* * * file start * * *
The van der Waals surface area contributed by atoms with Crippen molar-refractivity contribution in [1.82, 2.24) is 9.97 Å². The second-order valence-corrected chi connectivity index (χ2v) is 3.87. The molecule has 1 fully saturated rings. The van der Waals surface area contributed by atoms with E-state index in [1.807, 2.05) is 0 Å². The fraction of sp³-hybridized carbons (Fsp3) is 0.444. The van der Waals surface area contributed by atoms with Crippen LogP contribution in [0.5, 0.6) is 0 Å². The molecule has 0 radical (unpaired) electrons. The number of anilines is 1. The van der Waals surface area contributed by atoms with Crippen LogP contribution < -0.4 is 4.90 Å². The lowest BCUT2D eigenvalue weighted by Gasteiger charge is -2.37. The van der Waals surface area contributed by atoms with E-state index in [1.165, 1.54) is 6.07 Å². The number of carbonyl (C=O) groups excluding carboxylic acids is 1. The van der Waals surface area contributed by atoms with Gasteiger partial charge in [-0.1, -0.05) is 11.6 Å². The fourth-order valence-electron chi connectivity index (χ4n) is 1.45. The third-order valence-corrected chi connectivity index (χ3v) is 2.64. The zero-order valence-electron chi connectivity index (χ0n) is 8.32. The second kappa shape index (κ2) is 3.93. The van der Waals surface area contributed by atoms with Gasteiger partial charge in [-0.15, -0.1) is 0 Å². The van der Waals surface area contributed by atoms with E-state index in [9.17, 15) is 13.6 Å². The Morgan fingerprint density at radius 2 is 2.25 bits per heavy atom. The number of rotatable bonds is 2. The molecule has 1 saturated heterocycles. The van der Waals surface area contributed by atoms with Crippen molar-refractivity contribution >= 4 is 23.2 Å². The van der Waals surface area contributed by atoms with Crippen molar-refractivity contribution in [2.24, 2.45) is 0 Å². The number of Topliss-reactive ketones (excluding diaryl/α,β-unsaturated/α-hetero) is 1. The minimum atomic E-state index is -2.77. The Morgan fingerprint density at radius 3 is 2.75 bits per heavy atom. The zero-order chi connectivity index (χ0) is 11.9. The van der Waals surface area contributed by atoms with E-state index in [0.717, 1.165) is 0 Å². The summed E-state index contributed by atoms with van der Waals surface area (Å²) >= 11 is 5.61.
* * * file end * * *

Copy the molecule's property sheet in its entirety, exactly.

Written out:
The van der Waals surface area contributed by atoms with Crippen molar-refractivity contribution in [1.82, 2.24) is 9.97 Å². The second-order valence-corrected chi connectivity index (χ2v) is 3.87. The molecule has 1 fully saturated rings. The van der Waals surface area contributed by atoms with E-state index in [1.807, 2.05) is 0 Å². The fraction of sp³-hybridized carbons (Fsp3) is 0.444. The van der Waals surface area contributed by atoms with Crippen LogP contribution in [0.5, 0.6) is 0 Å². The molecule has 0 radical (unpaired) electrons. The number of anilines is 1. The van der Waals surface area contributed by atoms with Crippen LogP contribution < -0.4 is 4.90 Å². The lowest BCUT2D eigenvalue weighted by Gasteiger charge is -2.37. The van der Waals surface area contributed by atoms with E-state index in [1.165, 1.54) is 6.07 Å². The number of carbonyl (C=O) groups excluding carboxylic acids is 1. The van der Waals surface area contributed by atoms with Gasteiger partial charge in [-0.1, -0.05) is 11.6 Å². The fourth-order valence-electron chi connectivity index (χ4n) is 1.45. The third-order valence-corrected chi connectivity index (χ3v) is 2.64. The zero-order valence-electron chi connectivity index (χ0n) is 8.32. The second kappa shape index (κ2) is 3.93. The van der Waals surface area contributed by atoms with Gasteiger partial charge in [-0.15, -0.1) is 0 Å². The van der Waals surface area contributed by atoms with E-state index in [9.17, 15) is 13.6 Å². The Morgan fingerprint density at radius 2 is 2.25 bits per heavy atom. The number of rotatable bonds is 2. The molecule has 1 saturated heterocycles. The van der Waals surface area contributed by atoms with Crippen molar-refractivity contribution >= 4 is 23.2 Å². The van der Waals surface area contributed by atoms with Crippen molar-refractivity contribution in [2.24, 2.45) is 0 Å². The number of Topliss-reactive ketones (excluding diaryl/α,β-unsaturated/α-hetero) is 1. The minimum atomic E-state index is -2.77. The Morgan fingerprint density at radius 3 is 2.75 bits per heavy atom. The zero-order chi connectivity index (χ0) is 11.9. The van der Waals surface area contributed by atoms with E-state index in [0.717, 1.165) is 0 Å². The summed E-state index contributed by atoms with van der Waals surface area (Å²) >= 11 is 5.61.